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Orphan source

An orphan source is a self-contained radioactive source that is no longer under proper regulatory control.

The United States Nuclear Regulatory Commission defines an orphan source more exactly as:[1]

...a sealed source of radioactive material contained in a small volume--but not radioactively contaminated soils and bulk metals--in any one or more of the following conditions
  • In an uncontrolled condition that requires removal to protect public health and safety from a radiological threat
  • Controlled or uncontrolled, but for which a responsible party cannot be readily identified
  • Controlled, but the material's continued security cannot be assured. If held by a licensee, the licensee has few or no options for, or is incapable of providing for, the safe disposition of the material
  • In the possession of a person, not licensed to possess the material, who did not seek to possess the material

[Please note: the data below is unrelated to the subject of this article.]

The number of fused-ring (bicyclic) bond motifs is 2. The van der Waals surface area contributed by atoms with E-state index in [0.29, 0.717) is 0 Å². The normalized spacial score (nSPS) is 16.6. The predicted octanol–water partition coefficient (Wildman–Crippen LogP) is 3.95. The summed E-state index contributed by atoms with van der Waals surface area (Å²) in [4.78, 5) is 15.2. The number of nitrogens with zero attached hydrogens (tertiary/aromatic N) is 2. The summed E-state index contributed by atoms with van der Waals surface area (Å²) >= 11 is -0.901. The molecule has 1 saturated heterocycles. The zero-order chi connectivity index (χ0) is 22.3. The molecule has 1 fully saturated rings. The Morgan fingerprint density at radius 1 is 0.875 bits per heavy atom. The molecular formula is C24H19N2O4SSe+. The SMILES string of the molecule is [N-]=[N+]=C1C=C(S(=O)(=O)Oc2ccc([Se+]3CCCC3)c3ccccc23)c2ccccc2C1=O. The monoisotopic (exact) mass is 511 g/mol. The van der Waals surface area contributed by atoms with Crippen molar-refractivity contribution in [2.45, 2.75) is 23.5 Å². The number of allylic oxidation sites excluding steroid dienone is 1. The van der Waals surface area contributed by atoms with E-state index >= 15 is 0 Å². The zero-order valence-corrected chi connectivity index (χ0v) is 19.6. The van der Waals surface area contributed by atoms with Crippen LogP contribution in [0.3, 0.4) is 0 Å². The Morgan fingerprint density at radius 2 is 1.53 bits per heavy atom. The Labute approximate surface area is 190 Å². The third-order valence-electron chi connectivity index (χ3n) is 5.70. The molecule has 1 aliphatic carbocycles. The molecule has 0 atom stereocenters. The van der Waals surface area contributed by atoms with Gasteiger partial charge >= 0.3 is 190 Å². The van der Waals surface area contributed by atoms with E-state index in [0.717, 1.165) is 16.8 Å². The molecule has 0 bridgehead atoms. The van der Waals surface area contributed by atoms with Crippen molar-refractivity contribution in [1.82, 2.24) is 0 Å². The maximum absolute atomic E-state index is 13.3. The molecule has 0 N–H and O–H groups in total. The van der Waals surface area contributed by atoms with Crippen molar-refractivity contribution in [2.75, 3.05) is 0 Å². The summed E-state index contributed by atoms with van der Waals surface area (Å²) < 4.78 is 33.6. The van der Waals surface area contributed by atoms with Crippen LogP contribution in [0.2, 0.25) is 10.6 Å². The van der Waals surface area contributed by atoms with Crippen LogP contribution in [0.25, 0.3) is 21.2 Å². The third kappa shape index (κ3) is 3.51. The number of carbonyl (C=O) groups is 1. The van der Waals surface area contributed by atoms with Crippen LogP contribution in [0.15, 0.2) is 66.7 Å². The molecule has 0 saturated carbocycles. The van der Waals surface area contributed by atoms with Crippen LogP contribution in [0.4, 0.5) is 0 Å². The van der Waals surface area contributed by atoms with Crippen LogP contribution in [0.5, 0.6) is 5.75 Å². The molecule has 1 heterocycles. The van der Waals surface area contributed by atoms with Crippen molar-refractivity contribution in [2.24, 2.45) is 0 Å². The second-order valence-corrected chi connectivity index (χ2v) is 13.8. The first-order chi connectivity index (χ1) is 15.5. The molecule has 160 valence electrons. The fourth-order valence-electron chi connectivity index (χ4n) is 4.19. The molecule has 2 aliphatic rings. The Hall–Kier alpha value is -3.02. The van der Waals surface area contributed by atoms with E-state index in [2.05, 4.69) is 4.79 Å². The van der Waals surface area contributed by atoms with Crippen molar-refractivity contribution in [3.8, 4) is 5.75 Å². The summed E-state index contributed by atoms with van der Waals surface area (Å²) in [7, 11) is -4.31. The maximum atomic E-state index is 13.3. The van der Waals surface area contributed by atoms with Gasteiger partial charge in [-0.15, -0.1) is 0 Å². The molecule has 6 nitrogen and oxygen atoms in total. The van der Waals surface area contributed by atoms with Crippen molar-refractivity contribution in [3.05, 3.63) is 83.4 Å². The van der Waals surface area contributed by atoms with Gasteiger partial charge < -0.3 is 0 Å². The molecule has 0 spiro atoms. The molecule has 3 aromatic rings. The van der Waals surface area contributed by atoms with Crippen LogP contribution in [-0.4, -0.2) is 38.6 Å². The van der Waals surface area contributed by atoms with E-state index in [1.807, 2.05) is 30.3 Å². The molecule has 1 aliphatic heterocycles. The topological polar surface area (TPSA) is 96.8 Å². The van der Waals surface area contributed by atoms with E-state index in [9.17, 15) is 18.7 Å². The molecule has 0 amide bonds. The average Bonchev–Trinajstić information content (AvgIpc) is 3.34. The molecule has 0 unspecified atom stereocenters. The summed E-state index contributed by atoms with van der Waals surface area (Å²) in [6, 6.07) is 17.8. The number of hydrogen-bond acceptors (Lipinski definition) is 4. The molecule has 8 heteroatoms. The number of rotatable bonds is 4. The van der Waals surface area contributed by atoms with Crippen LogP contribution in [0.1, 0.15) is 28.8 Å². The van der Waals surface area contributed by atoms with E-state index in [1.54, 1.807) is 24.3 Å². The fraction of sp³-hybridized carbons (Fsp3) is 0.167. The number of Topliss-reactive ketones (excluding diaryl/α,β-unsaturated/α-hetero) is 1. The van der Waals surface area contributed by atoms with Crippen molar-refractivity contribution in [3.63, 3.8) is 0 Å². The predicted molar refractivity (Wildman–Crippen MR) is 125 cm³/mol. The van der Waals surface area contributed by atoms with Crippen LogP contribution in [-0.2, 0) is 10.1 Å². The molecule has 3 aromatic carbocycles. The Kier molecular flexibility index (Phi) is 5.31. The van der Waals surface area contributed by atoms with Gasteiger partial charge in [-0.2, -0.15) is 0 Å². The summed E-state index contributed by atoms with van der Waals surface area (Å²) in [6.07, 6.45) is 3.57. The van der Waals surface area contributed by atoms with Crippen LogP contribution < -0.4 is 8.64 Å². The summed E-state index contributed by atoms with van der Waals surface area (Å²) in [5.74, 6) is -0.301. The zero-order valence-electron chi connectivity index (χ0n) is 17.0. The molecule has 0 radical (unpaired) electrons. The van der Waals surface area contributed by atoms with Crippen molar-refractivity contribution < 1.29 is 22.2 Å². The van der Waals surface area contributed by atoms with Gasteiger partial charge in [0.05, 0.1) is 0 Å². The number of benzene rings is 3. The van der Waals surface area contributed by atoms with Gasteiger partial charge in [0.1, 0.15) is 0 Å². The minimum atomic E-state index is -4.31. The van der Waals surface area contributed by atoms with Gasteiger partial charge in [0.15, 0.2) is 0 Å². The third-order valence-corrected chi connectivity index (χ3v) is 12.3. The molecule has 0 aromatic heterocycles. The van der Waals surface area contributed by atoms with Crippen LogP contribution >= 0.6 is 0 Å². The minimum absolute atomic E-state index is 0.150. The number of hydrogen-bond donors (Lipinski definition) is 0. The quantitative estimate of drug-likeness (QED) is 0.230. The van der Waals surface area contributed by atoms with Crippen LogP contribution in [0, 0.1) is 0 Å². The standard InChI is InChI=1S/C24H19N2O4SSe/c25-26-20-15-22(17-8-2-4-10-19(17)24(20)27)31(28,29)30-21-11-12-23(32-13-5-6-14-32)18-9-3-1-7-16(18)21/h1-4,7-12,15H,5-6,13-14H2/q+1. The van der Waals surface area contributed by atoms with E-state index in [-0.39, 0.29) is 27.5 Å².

• In the possession of a State radiological protection program for the sole purpose of mitigating a radiological threat because the orphan source is in one of the conditions described in one of the first four bullets and for which the State does not have a means to provide for the material's appropriate disposition

Orphan sources in the real world

Most known orphan sources were, generally, small radioactive sources produced legitimately under governmental regulation and put into service for radiography, generating electricity in radioisotope thermoelectric generators, medical radiotherapy or irradiation.[citation needed] These sources were then "abandoned, lost, misplaced or stolen" and so no longer subject to proper regulation.[2]

For example, in different incidents, various orphan sources have been:

  • stolen from an RTG in a Russian lighthouse and then recovered 50 kilometres away at a bus station (Leningrad, Russia, 1999)[3]
  • lost during radiography and taken home by other people who initially failed to recognise the source (Morocco, 1984)[4]
  • lost during radiography at a power plant and found by an unsuspecting worker who put the source in his chest pocket (Gilan, Iran, 1996)[5]
  • taken home by the person who found the source after it was lost (Meet Halfa, Egypt, 2000)[6]


  1. ^ NRC: Orphan Sources
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This article is licensed under the GNU Free Documentation License. It uses material from the Wikipedia article "Orphan_source". A list of authors is available in Wikipedia.
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